Japan is known as the most polite nation on Earth, and that extreme politeness extends to all aspects of life, including bathroom etiquette. Many public toilets feature a wall-mounted device that, when pressed, creates a sound that masks that of urination. However, electronics company Roland has come up with an improved version that drowns out embarrassing bathroom noises completely.
Before the technology boom of the 1980s, toilet users would either flush the toilet or turn on a sink to mask the sounds they made when relieving themselves. However, as this was a needless waste of water, a more eco-friendly solution was sought, and thus the concept of the toilet sound generator was born. The most famous of the resulting devices, developed and manufactured by toilet brand Toto, is the Otohime (literal translation – “sound princess”). These devices resolved the water waste issue but only partially efficient in making people comfortable in the toilet, because the sound they generated didn’t do a perfect job of masking the embarassing noises. Luckily, a better solution is now available to them.
Japanese homeware brand Lixil has partnered with instrument maker Roland to address the sensitive issue of bathroom noises. They’ve created a new device called the “Sound Decorator”, which, unlike current solutions that only try to mask noises by emitting another sound, generates a pattern that makes the original sound less audible altogether. They achieved this by engineering a sound with a similar but stronger wavelength to that of urination, and, through what is known as the “auditory masking” effect, they were able to neutralize the weaker wavelengths and thus cancel out the unwanted noise.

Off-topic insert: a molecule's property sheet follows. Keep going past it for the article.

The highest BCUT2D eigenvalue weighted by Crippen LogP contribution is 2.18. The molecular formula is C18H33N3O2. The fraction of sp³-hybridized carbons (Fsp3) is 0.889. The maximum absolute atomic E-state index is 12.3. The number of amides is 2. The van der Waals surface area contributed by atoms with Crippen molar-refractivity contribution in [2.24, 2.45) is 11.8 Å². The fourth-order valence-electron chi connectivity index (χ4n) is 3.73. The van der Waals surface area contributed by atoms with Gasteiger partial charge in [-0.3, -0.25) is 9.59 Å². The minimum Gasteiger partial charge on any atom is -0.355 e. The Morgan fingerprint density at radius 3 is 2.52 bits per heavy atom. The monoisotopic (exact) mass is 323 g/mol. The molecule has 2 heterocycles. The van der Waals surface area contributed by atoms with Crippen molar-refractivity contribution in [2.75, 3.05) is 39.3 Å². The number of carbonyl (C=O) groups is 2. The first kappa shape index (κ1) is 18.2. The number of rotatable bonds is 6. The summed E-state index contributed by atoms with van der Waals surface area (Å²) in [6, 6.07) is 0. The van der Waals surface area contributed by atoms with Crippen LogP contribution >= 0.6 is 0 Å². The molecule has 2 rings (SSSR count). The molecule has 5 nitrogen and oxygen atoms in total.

When the device is activated, it evokes a serene forest, with a babbling brook and the chirping of songbirds. As Lixil’s press release says, “We brought the equipment up to the mountains and recorded many samples such as ‘Ogawa no Susoragi’ and wild bird’s chirping. You can taste relaxation with the sound that makes the image of the forest.”
Lixil began selling their “Sound Decorator” systems from February 1st, but the devices are only available in Japan. There are two versions available, one that is activated by a motion sensor when the user waves their hand close to the panel, and the other which automatically generates the sound when someone approaches the toilet.
The hand operated version costs 21,800 Yen (USD 200), and the automatic version costs 32,800 Yen (USD 300).
There is no word yet on whether the technology will expand to include the infinitely more embarrassing noises produced by gas and defecation.